Suppose an insect’s body gets upside down and their wings get attached to the surface due to water drops? What can a human do to help them without damaging their wings or body?

  • SalamanderMA
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    711 months ago

    My priority would be to help the insect dry while avoiding applying much force on the insect. I would use some highly absorbent material that does not produce much fluff - like a microfiber cloth, and try to dry the area around the wings and as close to the wings as possible. I would then put the cloth right by its legs and see if the insect can hold onto it and lift itself up.

    Another option would be to try to make its surroundings as safe as posible, blocking direct sunlight but letting air flow, and then wait for the insect to dry. But if the drying is too slow the insect might hurt itself or run out of energy if it gets agitated.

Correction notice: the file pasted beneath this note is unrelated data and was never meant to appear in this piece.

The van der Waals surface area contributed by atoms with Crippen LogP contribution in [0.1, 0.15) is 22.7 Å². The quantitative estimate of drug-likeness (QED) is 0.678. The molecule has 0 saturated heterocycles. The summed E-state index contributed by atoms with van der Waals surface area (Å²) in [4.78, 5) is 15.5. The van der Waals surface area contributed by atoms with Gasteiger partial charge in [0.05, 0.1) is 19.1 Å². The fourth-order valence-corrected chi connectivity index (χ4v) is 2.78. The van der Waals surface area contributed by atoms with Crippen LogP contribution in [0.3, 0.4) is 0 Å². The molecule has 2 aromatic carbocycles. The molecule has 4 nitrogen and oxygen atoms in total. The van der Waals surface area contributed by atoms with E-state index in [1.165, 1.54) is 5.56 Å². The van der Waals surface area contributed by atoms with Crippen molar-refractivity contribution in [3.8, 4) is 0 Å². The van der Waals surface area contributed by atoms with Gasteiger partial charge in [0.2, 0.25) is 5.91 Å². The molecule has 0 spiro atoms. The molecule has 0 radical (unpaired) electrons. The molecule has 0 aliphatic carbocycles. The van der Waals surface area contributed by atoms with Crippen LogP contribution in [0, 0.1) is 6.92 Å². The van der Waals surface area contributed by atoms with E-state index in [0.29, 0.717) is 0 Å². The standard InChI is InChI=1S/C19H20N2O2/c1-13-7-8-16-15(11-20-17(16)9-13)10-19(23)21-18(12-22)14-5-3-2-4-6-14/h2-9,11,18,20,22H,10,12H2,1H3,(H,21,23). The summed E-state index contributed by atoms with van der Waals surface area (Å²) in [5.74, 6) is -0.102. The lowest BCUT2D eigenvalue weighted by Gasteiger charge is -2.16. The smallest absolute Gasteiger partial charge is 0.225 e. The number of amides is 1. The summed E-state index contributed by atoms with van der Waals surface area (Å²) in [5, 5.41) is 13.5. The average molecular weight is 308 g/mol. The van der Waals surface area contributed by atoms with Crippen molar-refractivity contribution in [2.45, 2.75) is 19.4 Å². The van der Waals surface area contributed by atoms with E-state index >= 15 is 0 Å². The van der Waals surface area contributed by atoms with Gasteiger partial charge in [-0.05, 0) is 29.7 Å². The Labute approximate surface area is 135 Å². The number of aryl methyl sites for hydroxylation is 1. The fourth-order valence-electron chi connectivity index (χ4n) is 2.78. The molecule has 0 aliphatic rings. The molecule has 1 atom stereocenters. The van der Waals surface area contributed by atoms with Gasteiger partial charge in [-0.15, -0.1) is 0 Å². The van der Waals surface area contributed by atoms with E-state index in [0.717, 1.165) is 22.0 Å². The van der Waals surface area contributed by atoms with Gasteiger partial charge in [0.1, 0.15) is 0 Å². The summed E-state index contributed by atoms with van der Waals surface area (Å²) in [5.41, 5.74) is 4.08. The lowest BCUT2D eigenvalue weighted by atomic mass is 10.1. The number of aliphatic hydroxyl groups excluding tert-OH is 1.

It is a delicate situation. I have had some similar situations with insects falling into the pool and then trying to get them dry. Sometimes the insects do lose a wing in the process, or even lose it in the water before I find them.

    • @altair222@beehaw.orgOP
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      fedilink
      511 months ago

      I did something similar, the first thing i did was to clean the surroundings of the water/droplets it had. I should get a microfiber cloth or an absorbent that matches your properties.

      • SalamanderMA
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        511 months ago

        The reason why I specify this type of material is because wet paper can break off and harden, and cotton can leave some thin fibers behind that wrap around the insect. But, if done carefully enough, any absorbent material can work.